An introduction to how citations can be beneficial to your local SEO strategy and why you should be taking care of them from the beginning.
1. What are citations?
If you already have a website, you will have an example of a citation sitting on it. A citation is a reference on a website that includes your business’ name, address and phone number which is known as your NAP. It is another thing Google uses to judge the authority of your business online. However, your NAP doesn’t have to link back to your website, it simply needs to exist in multiple authoritative places.
You can also have a partial citation that only includes your business name and phone number or address. Although, this is not as beneficial as a full citation, which would include your business’s complete NAP. It also doesn’t matter how your information is visibly formatted, as long as it’s complete. For example:
Digital Jumpsuit, Croft Myl, Halifax, West Yorkshire, HX1 2EQ (01422 646868)
It is important for your citations to match the address on your website and Google My Business profile for them to be beneficial to your local SEO strategy. As previously mentioned, the format you choose to display your citation in doesn’t matter, as long as you stick with it. 100% consistency is key for your name (abbreviations? Ltd?), address (suite number? Floor?) and phone number (+44? Spaces or no spaces?) when building citations.
2. Why are citations important?
Citations are one of the main factors that Google evaluates your website on, along with links and reviews, to determine where you appear in local listings. To Google, it’s logical that if a business is mentioned a lot online then it should rank a lot higher than one that isn’t mentioned at all. This is especially true when those mentions are featured in places that are relevant in terms of search term and location.
Google also uses citations to when it is verifying the accuracy of contact details on local business listing as well. This is because listing contact details that are incorrect or out of date makes them look bad and people question their reliability as a search engine. Therefore, if the same NAP information is listed the same way on 50+ websites, it can be very confident that the information is correct and list the NAP in local search results.
A final reason that citations are important for local SEO is that they also increase the awareness of your business and provide more ways for people to find your business online. It makes sense that the more places your NAP is listed then the more likely it will be that people will see it and as a result more people will be likely to contact you for your services in the future.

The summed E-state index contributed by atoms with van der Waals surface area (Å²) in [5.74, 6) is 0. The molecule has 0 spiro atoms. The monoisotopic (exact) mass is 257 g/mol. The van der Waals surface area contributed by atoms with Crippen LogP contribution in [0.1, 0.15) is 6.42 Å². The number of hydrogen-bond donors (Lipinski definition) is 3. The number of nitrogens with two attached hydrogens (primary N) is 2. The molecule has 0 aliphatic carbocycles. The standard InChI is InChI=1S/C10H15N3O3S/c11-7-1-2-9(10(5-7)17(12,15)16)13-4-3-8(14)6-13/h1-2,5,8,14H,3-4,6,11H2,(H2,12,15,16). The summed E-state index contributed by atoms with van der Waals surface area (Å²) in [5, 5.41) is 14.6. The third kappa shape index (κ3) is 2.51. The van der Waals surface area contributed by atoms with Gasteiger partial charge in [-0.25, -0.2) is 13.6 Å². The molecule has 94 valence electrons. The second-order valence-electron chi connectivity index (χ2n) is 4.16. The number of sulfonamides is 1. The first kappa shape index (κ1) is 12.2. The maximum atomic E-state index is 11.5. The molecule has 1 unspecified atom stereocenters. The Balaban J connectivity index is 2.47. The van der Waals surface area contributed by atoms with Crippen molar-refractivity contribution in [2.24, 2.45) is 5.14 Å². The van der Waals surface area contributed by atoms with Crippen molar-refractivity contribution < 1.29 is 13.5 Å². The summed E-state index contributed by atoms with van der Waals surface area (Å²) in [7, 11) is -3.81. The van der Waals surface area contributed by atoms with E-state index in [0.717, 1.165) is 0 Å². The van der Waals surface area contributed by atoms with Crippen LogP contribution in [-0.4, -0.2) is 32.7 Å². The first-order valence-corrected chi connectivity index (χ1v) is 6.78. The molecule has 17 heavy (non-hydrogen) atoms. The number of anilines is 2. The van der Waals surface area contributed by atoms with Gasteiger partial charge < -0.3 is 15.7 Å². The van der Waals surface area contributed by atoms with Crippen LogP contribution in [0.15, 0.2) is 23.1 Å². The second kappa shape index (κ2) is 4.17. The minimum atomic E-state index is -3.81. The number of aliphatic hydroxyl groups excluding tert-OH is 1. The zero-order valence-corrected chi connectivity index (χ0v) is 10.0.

3. Where can you get citations?
In the world of local SEO, there is a misconception among beginners that the only place you can get citations is from local or industry specific online directories but this isn’t true. Of course, directories are a great place to start from but you can get citations on blogs, forums, social media and other sites. So, it isn’t a good idea to restrict yourself to only going after directories to get citations – think outside the box and look at alternative sources:
- Press releases
- Article and guest post bylines
- Question and answer sites
- Image and video descriptions
- Profile pages
- Forum signatures
The best place to start and the most productive in the beginning is directories though and here are examples of 20 of the most recommended ones for UK-based businesses:
Of course, your ability to be listed on these sites depends on your location and type of business but you should be able to get citations on 75% of those. Every website on that list comes with a free listing option which won’t allow you to link back to your website but will cement the citation in place. Here are some tips when signing up:
- Set up a new email address specifically for this task – you don’t want to be flooded with marketing emails and spam.
- Provide all the details the website asks for about your business – from NAP to open hours, descriptions and in some cases images.
- Claim ownership of your business if the website allows you to do so – this is typically done through some sort of verification.
If you place your citations on these websites, you’ll make a good start but you shouldn’t stop here. The next step is to find out where your competitors are listed and try to replicate these. This can be done by searching their name a postcode in Google to see where their NAP is listed. If you’re unsure who your competitors are then you can search the keywords you are trying to rank for and take note of the businesses that are listed at the top of the page and continue searching for where their information is cited.
At the end of your local citation process – getting citations in local directories, copying competitor citations and additional citations from other sources – you should easily have 50+ citations in total, which should be more than most of your competitors. Building citations shouldn’t be a one-time job in your local SEO strategy and you should always be looking for new opportunities to list your business’ NAP. It is also good to check if your rivals have any new citations every six months.